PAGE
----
Cryptocurrency : Is It Secured?

Cryptocurrency: Security Aspect

What is cryptocurrency?

A cryptocurrency (or cryptocurrency) is a digital asset designed to work as a medium of exchange using cryptography to secure the transactions and to control the creation of additional units of the currency. Cryptocurrencies emerged as a side product of another invention. Cryptocurrencies are a subset of alternative currencies, or specifically of digital currencies. Satoshi Nakamoto, the unknown inventor of Bitcoin, the first and still most important cryptocurrency, never intended to invent a currency.
A cryptocurrency is a digital or virtual currency that uses cryptography for security. A cryptocurrency is difficult to counterfeit because of this security feature. A defining feature of a cryptocurrency, and arguably its most endearing allure, is its organic nature; it is not issued by any central authority, rendering it theoretically.

HISTORY:

The first cryptocurrency to capture the public imagination was Bitcoin, which was launched in 2009 by an individual or group known under the pseudonym, Satoshi Nakamoto. As of September 2015, there were over 14.6 million bitcoins in circulation with a total market value of $3.4 billion. Bitcoin’s success has spawned a number of competing cryptocurrencies, such as Litecoin.
Cryptocurrencies are not immune to the threat of hacking. In Bitcoin’s short history, the company has been subject to over 40 thefts, including a few that exceeded $1 million in value. Still, many observers look at cryptocurrencies as hope that a currency can exist that preserves value, facilitates exchange, is more transportable than hard metals, and is outside the influence of central banks and governments.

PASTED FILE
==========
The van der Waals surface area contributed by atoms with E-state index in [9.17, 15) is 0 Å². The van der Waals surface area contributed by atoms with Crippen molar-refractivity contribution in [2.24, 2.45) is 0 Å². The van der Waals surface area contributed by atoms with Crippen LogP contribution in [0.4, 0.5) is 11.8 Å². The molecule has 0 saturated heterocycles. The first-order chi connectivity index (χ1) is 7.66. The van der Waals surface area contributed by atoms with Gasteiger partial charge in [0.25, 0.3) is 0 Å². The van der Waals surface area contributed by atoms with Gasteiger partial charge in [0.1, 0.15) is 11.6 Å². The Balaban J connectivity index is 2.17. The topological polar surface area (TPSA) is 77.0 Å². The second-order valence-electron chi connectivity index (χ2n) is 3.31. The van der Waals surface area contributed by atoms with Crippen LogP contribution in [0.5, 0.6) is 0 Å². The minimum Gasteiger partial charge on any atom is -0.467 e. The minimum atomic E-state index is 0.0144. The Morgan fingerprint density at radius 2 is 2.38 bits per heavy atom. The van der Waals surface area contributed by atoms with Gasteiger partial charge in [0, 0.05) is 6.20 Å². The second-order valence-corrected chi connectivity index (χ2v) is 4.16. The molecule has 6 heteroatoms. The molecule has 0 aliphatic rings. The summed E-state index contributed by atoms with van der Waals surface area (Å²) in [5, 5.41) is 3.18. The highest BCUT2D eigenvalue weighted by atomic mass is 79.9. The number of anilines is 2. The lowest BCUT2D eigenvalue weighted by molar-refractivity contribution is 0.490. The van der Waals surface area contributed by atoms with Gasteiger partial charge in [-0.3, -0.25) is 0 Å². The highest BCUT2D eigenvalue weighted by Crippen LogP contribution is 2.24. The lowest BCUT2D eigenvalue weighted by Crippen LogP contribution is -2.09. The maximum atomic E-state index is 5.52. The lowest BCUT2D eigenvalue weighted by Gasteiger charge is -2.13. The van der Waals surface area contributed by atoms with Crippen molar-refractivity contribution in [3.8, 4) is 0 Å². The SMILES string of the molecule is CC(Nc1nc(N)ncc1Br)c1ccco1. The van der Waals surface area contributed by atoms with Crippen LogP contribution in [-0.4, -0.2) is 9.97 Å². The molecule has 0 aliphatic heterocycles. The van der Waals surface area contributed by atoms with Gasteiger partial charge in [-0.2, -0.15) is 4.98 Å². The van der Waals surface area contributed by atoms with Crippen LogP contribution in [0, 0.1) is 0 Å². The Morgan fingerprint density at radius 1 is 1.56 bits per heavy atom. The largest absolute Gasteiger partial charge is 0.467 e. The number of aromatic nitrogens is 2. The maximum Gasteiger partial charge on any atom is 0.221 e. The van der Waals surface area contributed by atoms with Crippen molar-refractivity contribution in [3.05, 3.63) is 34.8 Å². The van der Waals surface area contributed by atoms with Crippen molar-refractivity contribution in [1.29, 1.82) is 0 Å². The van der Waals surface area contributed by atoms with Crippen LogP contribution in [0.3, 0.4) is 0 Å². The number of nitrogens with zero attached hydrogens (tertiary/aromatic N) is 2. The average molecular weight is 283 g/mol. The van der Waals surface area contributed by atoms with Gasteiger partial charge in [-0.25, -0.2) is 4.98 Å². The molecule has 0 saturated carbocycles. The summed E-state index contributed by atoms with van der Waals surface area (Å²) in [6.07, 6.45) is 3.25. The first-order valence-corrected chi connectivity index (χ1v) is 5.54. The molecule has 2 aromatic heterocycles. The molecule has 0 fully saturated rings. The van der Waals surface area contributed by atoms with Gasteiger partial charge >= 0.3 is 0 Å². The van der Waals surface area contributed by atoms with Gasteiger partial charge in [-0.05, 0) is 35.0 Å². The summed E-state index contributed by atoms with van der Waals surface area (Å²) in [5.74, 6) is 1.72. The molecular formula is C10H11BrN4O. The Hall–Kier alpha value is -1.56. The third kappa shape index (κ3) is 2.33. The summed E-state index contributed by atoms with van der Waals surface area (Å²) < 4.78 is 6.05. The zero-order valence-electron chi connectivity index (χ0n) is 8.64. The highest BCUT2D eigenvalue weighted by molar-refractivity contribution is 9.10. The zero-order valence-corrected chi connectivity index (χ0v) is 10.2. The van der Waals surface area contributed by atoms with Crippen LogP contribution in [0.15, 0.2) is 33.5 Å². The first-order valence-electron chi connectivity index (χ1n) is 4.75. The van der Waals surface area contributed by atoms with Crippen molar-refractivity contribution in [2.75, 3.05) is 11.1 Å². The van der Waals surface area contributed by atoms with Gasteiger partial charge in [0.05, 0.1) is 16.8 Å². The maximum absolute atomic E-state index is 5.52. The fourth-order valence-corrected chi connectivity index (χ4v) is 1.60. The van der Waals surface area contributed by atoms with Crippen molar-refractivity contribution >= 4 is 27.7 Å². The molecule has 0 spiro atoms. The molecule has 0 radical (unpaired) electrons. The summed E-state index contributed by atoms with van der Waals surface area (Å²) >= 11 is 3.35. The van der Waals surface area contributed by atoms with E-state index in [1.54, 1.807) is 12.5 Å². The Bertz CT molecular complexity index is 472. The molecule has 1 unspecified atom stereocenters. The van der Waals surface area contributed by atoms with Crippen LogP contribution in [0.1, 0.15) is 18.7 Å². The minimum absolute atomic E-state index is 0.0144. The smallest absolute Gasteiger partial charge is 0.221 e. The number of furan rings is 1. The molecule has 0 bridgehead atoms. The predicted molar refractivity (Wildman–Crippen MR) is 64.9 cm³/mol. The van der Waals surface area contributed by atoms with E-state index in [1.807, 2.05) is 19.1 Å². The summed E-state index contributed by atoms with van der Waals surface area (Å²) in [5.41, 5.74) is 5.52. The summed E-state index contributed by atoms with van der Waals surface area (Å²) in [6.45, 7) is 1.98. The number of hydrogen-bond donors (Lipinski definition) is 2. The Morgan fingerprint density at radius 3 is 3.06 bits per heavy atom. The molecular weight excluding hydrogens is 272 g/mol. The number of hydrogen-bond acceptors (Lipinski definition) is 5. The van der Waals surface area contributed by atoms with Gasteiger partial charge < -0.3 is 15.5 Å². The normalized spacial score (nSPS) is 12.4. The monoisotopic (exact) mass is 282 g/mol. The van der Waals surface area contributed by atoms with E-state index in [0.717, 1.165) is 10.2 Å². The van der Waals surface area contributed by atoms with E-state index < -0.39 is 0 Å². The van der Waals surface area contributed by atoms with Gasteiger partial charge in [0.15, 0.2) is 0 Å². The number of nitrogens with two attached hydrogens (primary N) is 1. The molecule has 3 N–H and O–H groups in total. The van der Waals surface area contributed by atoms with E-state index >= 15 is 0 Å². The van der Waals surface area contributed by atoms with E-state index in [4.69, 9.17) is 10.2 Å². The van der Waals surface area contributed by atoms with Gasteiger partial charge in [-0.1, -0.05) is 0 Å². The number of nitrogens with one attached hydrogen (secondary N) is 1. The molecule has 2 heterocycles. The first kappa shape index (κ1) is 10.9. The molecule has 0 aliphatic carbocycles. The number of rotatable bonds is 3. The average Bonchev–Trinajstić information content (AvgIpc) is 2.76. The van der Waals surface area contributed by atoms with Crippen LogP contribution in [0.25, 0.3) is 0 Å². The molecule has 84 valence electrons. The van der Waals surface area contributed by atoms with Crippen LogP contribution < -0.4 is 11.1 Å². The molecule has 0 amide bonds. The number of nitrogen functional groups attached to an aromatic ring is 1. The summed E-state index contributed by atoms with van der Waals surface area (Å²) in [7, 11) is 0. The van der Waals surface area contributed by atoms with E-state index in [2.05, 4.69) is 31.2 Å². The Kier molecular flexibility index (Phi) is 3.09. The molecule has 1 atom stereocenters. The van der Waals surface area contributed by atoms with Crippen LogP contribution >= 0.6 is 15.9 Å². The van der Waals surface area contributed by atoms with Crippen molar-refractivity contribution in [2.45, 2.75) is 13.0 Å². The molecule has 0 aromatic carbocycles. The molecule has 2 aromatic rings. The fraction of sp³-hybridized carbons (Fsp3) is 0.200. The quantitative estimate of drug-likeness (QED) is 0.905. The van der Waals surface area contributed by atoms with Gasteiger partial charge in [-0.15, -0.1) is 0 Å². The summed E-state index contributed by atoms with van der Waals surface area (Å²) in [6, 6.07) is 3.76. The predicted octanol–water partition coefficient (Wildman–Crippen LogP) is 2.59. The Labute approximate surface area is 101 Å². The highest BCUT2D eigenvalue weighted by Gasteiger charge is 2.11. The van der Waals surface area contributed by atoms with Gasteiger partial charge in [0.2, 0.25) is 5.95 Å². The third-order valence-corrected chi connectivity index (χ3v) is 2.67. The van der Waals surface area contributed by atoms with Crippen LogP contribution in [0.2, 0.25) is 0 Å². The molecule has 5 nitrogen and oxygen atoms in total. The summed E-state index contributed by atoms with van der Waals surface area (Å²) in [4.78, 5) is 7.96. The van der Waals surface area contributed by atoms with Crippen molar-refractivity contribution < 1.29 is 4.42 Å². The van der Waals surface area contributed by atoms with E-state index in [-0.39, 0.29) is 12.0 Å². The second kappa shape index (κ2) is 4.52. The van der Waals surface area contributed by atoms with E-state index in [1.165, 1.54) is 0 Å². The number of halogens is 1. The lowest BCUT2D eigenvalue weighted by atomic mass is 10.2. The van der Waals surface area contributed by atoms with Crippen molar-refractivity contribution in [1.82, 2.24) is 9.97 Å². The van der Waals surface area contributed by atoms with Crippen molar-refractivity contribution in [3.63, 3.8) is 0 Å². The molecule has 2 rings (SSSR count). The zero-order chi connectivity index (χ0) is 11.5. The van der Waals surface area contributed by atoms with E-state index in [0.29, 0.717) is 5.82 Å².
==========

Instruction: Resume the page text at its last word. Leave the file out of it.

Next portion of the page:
How is cryptocurrency secured?

It is actually a very hard and complex thing to explain, even though it seems very easy. The blockchain is just a huge amount of data, data containing every transaction ever made. And it is open to see for everyone. So if you receive a Bitcoin (for example) the transaction is registered in the Blockchain, everyone sees it. When you spend the Bitcoin the same thing happens. Now that you have spent it when you try spending it again, computers that check the reliability of transactions will flag your transaction as false or impossible. This will cause the transaction to stop and you will most likely receive an error message. Now, these computers aren’t state-owned or anything. It’s just computers people around the world have decided to use for a special type of Bitcoin mining.